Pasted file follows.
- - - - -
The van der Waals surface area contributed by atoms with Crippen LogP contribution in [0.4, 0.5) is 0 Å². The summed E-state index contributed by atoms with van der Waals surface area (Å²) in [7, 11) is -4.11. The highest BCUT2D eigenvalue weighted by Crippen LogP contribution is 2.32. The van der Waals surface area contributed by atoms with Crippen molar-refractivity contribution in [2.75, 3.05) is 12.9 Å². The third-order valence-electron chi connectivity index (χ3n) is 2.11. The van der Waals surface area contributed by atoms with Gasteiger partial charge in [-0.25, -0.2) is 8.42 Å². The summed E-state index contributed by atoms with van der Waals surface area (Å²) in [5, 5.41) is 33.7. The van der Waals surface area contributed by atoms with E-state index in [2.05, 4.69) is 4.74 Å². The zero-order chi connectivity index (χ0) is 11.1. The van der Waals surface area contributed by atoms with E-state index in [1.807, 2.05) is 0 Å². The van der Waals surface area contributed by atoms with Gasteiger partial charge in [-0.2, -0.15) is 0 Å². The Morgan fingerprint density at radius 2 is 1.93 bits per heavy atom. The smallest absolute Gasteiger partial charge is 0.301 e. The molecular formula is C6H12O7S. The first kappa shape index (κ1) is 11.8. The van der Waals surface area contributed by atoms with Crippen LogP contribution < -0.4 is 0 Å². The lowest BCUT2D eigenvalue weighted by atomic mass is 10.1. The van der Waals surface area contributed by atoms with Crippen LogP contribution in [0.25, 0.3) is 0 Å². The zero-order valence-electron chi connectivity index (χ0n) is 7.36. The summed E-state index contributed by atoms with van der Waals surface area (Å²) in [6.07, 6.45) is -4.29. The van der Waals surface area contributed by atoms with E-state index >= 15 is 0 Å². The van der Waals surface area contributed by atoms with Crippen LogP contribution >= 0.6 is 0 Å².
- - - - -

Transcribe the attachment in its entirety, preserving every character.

The van der Waals surface area contributed by atoms with Crippen LogP contribution in [0.4, 0.5) is 0 Å². The summed E-state index contributed by atoms with van der Waals surface area (Å²) in [7, 11) is -4.11. The highest BCUT2D eigenvalue weighted by Crippen LogP contribution is 2.32. The van der Waals surface area contributed by atoms with Crippen molar-refractivity contribution in [2.75, 3.05) is 12.9 Å². The third-order valence-electron chi connectivity index (χ3n) is 2.11. The van der Waals surface area contributed by atoms with Gasteiger partial charge in [-0.25, -0.2) is 8.42 Å². The summed E-state index contributed by atoms with van der Waals surface area (Å²) in [5, 5.41) is 33.7. The van der Waals surface area contributed by atoms with E-state index in [2.05, 4.69) is 4.74 Å². The zero-order chi connectivity index (χ0) is 11.1. The van der Waals surface area contributed by atoms with E-state index in [1.807, 2.05) is 0 Å². The van der Waals surface area contributed by atoms with Gasteiger partial charge in [-0.2, -0.15) is 0 Å². The Morgan fingerprint density at radius 2 is 1.93 bits per heavy atom. The smallest absolute Gasteiger partial charge is 0.301 e. The molecular formula is C6H12O7S. The first kappa shape index (κ1) is 11.8. The van der Waals surface area contributed by atoms with Crippen LogP contribution < -0.4 is 0 Å². The lowest BCUT2D eigenvalue weighted by atomic mass is 10.1. The van der Waals surface area contributed by atoms with Crippen LogP contribution in [0.25, 0.3) is 0 Å². The zero-order valence-electron chi connectivity index (χ0n) is 7.36. The summed E-state index contributed by atoms with van der Waals surface area (Å²) in [6.07, 6.45) is -4.29. The van der Waals surface area contributed by atoms with E-state index >= 15 is 0 Å². The van der Waals surface area contributed by atoms with Crippen LogP contribution >= 0.6 is 0 Å².